The clinical characterization, of modern geriatric medicine, owes much to the pioneering work, of Professor Bernard Isaacs back in the 1960s. It was Isaacs who is credited in public literature, to have coined the term “geriatric giants,” in common usage, to geriatricians the world over to date [1]. Simply stated, he referred “geriatric giants” to conditions of immobility, instability, incontinence, and impaired memory/intellect that are relatively common, on statistical grounds, among senior citizens of any human society [1]. From 1960s onward, the conditions characterizing geriatric giants have changed several times, and currently used mainly among scholars and clinicians alike, in its modified form, as per Professor Mary Tinetti’s keynote address of Geriatric 5Ms, at the Canadian Geriatric Society conference, back in April 2017 [2]. She addressed the Geriatric 5Ms to comprise the Mobility, Mind, Medications, Multi-complexity, and Matters most [2]. It must be understood that most of this characterization refers to measurable constructs that defines core aspects of geriatric medical research and practice, initially coined as geriatric giants by Isaacs in 1965.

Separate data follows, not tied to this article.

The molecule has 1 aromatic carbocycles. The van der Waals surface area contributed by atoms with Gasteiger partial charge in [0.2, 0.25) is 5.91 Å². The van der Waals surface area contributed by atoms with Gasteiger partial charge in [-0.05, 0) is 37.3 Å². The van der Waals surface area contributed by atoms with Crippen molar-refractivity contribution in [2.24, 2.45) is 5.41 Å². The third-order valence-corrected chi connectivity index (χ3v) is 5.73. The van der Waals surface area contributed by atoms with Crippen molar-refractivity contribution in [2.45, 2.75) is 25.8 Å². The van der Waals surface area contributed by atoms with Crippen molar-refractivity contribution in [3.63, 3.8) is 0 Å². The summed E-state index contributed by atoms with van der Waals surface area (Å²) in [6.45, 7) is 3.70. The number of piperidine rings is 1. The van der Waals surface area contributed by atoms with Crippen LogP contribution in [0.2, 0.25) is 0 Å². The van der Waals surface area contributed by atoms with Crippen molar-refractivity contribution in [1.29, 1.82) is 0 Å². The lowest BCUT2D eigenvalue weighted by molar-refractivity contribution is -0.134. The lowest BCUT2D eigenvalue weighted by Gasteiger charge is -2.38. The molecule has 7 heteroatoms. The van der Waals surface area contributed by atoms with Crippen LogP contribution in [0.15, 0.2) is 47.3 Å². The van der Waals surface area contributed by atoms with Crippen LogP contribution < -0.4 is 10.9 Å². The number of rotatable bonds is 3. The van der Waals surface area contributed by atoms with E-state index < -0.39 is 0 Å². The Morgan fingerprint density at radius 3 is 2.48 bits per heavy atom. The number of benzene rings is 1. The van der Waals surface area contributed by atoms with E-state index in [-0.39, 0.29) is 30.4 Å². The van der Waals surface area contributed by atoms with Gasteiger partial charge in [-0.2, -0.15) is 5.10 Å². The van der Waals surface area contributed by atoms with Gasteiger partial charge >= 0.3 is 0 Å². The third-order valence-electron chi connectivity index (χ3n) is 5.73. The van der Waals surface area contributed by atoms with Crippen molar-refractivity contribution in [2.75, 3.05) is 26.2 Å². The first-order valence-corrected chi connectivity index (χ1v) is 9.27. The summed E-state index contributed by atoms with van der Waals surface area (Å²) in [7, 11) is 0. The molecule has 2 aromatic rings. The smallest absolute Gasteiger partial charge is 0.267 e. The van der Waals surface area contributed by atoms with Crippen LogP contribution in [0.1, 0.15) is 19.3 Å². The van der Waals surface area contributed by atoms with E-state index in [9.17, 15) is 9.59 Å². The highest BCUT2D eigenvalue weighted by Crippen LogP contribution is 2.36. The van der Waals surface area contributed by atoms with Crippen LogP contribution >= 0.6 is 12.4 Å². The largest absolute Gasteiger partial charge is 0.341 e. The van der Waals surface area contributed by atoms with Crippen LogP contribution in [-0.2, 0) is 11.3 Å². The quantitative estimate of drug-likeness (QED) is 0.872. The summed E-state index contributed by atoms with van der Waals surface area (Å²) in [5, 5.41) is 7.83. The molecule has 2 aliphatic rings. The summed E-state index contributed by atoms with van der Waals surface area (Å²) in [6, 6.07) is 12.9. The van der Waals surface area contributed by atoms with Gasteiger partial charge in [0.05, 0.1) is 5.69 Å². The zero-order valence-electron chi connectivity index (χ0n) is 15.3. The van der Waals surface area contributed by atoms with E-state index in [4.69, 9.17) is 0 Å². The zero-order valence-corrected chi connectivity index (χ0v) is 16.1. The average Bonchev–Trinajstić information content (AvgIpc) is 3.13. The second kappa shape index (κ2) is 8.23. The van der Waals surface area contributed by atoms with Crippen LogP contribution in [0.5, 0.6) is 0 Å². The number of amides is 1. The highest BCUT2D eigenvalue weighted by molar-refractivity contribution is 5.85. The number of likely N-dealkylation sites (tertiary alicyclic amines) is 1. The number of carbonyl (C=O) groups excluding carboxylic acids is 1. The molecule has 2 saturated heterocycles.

There exists a lot of confusion in geriatric medicine to date, regarding the measurable construct of geriatric giants [3, 4, 5, 6, 7]. Part of this confusion has basis from failure to achieve standard definitions from its components. This is because, in almost all cases, disease conditions among senior citizens, unlike other groups in the population pyramid, tend to present atypically on clinical grounds. Whereas the exact cause of this trend among senior citizens is still ill understood, there exists evidence for a common pathway, originating from different organ systems, in etiopathogenesis of diseases in the elderly. Moreover, quite often there is also a disconnect between the original site of malice and the clinical presentations for symptoms and signs of pathologic conditions thereafter. The immediate effect of this rather anomalous conundrum is the rather bizarre presentations of most common clinical conditions, seen among senior citizens, as well as recorded in their morbidity and mortality statistics throughout the world.